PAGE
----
Blackwater in Iraq means a swirl of controversy over private security forces guarding American diplomats – a job that in the past was done by uniformed U.S. military personnel.

But there's a kind of a Blackwater phenomenon on the home front as well – the increasingly common practice of laying off all possible non-essential military-related functions on the private sector. Increasingly, in the case of military bases, this has a huge impact on planning because the Pentagon is now assuming that many basic needs of military personnel and their family will be provided by military base communities, not on the bases themselves.

Perhaps the most dramatic example of the domestic Blackwater phenomenon is in housing. Remember when everybody lived on base? Today, the Pentagon's assumption is that 70% of military personnel and their families will live off-base in adjacent communities. Similarly, a whole variety of support services required to keep bases going – which in decades past would have been done by military personnel – are now being farmed out to local contractors.

That's a huge impact – or a huge opportunity – depending on how you look at it. Last week, the Pentagon's Office of Economic Adjustment (OEA) put on a "growth summit" for communities around the country where the military is increasing its operations. Here in California, most communities affected by military bases have had to deal with shrinkage, not growth, as CP&DR readers have discovered over the years. (See, for example, our recent article on the City of Concord's attempt to block the Navy's transfer of a 5,200-acre closed base to a Virginia defense contractor.

Yet the impact of increased privatization is likely to be similar whether the base is growing or shrinking. And at the OEA conference, I was struck by how familiar the issues are at military base communities in other parts of the county.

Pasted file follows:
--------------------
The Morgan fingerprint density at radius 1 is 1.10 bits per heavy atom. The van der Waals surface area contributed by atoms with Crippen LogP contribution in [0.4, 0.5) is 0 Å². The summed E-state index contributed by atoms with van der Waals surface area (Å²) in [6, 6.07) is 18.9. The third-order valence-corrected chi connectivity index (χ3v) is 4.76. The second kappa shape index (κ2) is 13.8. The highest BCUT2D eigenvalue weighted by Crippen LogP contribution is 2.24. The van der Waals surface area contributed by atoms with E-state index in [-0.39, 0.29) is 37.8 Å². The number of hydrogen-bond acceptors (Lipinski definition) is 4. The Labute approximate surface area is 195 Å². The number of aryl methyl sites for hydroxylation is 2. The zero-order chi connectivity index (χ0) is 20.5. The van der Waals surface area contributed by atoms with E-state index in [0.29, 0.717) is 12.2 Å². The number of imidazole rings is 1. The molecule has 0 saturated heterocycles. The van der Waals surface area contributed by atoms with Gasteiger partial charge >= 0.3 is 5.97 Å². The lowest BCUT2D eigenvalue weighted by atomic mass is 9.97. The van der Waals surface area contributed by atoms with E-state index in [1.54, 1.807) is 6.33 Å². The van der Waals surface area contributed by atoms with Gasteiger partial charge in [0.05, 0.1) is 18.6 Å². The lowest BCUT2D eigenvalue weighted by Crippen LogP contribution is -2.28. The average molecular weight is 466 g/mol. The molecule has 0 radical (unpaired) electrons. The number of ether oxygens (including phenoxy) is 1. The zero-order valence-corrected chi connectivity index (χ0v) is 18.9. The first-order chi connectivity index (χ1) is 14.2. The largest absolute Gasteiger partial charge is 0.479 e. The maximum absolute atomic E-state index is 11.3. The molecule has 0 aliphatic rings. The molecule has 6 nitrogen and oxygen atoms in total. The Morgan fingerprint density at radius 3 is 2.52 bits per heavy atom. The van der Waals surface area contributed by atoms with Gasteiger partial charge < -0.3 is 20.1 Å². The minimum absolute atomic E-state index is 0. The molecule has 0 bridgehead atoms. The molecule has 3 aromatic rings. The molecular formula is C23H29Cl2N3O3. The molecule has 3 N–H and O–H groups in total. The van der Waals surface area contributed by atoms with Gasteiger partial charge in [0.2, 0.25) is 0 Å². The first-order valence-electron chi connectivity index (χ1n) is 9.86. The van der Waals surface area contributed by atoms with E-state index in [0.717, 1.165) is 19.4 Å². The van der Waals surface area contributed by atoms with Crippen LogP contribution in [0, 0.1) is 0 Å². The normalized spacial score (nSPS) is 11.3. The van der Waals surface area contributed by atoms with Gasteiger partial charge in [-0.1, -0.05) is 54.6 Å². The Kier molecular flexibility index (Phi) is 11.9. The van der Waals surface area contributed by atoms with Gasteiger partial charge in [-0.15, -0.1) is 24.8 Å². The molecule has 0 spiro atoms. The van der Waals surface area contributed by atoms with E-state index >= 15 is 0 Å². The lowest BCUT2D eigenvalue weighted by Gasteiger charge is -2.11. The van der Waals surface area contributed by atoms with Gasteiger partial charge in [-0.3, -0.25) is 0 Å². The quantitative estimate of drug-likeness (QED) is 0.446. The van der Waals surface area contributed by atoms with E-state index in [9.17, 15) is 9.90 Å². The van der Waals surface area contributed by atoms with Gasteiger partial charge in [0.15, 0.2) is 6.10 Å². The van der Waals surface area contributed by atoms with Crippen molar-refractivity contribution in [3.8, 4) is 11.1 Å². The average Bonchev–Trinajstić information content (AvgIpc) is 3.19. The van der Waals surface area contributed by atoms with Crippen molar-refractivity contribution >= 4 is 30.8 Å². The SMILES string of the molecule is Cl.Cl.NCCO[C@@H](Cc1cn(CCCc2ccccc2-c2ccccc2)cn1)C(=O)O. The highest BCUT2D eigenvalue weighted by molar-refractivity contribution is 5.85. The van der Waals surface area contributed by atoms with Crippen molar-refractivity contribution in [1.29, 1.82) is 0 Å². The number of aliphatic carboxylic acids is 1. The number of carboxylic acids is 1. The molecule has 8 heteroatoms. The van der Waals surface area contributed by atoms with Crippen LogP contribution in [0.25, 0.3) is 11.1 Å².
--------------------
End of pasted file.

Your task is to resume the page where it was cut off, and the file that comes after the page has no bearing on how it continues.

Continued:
Take, for example, Fort Drum, a major Army training base near where I grew up in Upstate New York. Although the surrounding region, anchored by the City of Watertown, is chronically depressed, Fort Drum is growing like mad. And even in low-cost Upstate New York, developers can't bring new housing onto the market at a price the military families can afford. The new houses typically cost around $220,000 . But low-paid military families can typically afford only $120,000 to $150,000.

The solution? It's familiar if you're from California. A nonprofit entity that takes control of some land and uses every possible public funding source to create "affordable housing" for military families. 

The flip side of the whole military base story is that, with the Pentagon's assistance, rapidly growing military bases are taking a page from their shrinking or closed counterparts when it comes to economic development. Virtually every one of the 20 or so growing base communities has created regional economic development entities – not unlike the ones created in California as a result of the base closures – trying to figure out how to identify and exploit economic "assets".

So, these are the issues that we see in base communities: Affordable housing and economic development – not to mention workforce training (for military dependents) and open space (to create buffers around the bases). They're pretty familiar. The irony is that planning for military bases – whether expanding or shrinking – is not a whole lot different than planning for growth or expansion in any other community. And there are plenty of models in both military and non-military communities to draw from.

- Bill Fulton